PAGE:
The Significance and Dramatic Purposes of Emilia
In Shakespeare’s “Othello”, Emilia is considered one of the minor characters. She is the wife of Iago and the lady in waiting to Desdemona. Emilia makes a crucial contribution to the play as a whole. She contributes to the characterization of a couple of key characters and adds to the dramatic irony of the play. She plays an essential role in the escalation of the dramatic action. She also adds to some of the themes of the play. Emilia contributes to the characterization of both Iago and Desdemona. Emilia enters the play in Act II, Scene i when she and the party arrive in Cyprus. Iago speaks to her rudely and treats her disparagingly in front of the others; “Come on, come on! You are
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One of the main themes in Othello is jealousy. Emilia contributes to this theme in several instances. One of these instances is in Act I, scene iii Iago reveals in his soliloquy that another motivation for hating the Moor is that he believes Othello may have bedded Emilia; “ I hate the Moor, And it is thought abroad that ‘twixt my sheets H’as done my office…” (I.iii.377-379). Iago then proceeds to provoke Othello’s jealousy. Another contribution to the jealousy theme is in Act III, scene iv Desdemona states she has never given cause for Othello to be jealous. Emilia speaks to jealousy and describes it as a monster; “ They are not ever jealous for the cause, But jealous for they’re jealous. It is a monster Begot upon itself, born on itself.” (III.iv.159-161). This also supports the imagery created in Act II, scene iii when Iago is warning Othello the dangers of jealousy; “ O’ beware, my lord, of jealousy! It is the green-eyed monster, which doth mock…” (III.iii.166-167). Emilia plays a significant role in Othello and serves many dramatic purposes. These range from characterization, plot development, dramatic irony and theme and imagery development.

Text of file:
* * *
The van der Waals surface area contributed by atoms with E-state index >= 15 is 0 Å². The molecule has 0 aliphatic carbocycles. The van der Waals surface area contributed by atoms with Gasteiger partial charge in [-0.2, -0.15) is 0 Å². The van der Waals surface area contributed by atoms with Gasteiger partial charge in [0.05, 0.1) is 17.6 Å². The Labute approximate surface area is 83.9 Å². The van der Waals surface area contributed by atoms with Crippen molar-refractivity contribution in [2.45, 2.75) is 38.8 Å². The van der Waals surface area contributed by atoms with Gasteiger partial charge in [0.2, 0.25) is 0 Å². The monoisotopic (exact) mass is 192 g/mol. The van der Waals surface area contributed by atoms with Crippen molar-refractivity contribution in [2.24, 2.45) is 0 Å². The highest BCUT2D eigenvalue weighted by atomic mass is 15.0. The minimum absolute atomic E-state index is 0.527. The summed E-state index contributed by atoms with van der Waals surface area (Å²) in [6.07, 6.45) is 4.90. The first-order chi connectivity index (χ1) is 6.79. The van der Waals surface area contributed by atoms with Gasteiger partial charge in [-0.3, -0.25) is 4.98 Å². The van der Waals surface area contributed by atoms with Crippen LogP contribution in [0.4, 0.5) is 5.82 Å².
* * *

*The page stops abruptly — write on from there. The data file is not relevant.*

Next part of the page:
Shakespeare, William. The Tragedy of Othello, The Moor of Venice. Ed. Alvin Kernan. New York: Signet Classics,